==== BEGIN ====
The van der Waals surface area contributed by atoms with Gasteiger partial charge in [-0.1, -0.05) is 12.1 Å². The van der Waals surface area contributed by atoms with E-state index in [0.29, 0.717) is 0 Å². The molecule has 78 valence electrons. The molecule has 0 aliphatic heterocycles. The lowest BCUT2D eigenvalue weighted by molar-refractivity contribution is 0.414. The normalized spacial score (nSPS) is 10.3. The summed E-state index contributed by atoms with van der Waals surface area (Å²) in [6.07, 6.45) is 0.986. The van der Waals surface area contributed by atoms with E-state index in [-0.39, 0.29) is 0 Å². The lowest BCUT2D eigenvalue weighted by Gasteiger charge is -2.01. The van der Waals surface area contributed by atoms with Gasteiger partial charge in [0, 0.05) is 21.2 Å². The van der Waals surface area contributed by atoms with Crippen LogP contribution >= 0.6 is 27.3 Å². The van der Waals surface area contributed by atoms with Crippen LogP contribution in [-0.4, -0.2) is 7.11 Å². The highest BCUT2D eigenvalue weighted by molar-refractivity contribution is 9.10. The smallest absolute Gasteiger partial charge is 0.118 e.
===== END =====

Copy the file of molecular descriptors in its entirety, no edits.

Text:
The van der Waals surface area contributed by atoms with Gasteiger partial charge in [-0.1, -0.05) is 12.1 Å². The van der Waals surface area contributed by atoms with E-state index in [0.29, 0.717) is 0 Å². The molecule has 78 valence electrons. The molecule has 0 aliphatic heterocycles. The lowest BCUT2D eigenvalue weighted by molar-refractivity contribution is 0.414. The normalized spacial score (nSPS) is 10.3. The summed E-state index contributed by atoms with van der Waals surface area (Å²) in [6.07, 6.45) is 0.986. The van der Waals surface area contributed by atoms with E-state index in [-0.39, 0.29) is 0 Å². The lowest BCUT2D eigenvalue weighted by Gasteiger charge is -2.01. The van der Waals surface area contributed by atoms with Gasteiger partial charge in [0, 0.05) is 21.2 Å². The van der Waals surface area contributed by atoms with Crippen LogP contribution >= 0.6 is 27.3 Å². The van der Waals surface area contributed by atoms with Crippen LogP contribution in [-0.4, -0.2) is 7.11 Å². The highest BCUT2D eigenvalue weighted by molar-refractivity contribution is 9.10. The smallest absolute Gasteiger partial charge is 0.118 e.